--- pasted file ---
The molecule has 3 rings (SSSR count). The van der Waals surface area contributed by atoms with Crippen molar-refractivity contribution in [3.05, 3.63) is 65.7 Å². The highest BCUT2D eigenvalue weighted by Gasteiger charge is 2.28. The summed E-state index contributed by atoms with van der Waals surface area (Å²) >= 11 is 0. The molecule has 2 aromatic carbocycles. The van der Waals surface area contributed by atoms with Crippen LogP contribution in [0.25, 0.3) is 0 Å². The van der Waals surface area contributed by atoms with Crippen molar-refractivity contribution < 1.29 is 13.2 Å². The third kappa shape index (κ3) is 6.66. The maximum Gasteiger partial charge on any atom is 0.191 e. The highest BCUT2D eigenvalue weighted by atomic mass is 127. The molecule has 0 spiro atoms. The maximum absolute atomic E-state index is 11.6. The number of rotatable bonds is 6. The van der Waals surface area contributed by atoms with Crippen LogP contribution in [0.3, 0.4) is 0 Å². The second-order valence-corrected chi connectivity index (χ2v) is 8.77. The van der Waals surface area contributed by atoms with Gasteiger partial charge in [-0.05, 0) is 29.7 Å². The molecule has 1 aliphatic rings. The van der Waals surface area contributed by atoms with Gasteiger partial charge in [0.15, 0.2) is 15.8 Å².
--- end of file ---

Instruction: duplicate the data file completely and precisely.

The molecule has 3 rings (SSSR count). The van der Waals surface area contributed by atoms with Crippen molar-refractivity contribution in [3.05, 3.63) is 65.7 Å². The highest BCUT2D eigenvalue weighted by Gasteiger charge is 2.28. The summed E-state index contributed by atoms with van der Waals surface area (Å²) >= 11 is 0. The molecule has 2 aromatic carbocycles. The van der Waals surface area contributed by atoms with Crippen LogP contribution in [0.25, 0.3) is 0 Å². The van der Waals surface area contributed by atoms with Crippen molar-refractivity contribution < 1.29 is 13.2 Å². The third kappa shape index (κ3) is 6.66. The maximum Gasteiger partial charge on any atom is 0.191 e. The highest BCUT2D eigenvalue weighted by atomic mass is 127. The molecule has 0 spiro atoms. The maximum absolute atomic E-state index is 11.6. The number of rotatable bonds is 6. The van der Waals surface area contributed by atoms with Crippen LogP contribution in [0.3, 0.4) is 0 Å². The second-order valence-corrected chi connectivity index (χ2v) is 8.77. The van der Waals surface area contributed by atoms with Gasteiger partial charge in [-0.05, 0) is 29.7 Å². The molecule has 1 aliphatic rings. The van der Waals surface area contributed by atoms with Gasteiger partial charge in [0.15, 0.2) is 15.8 Å².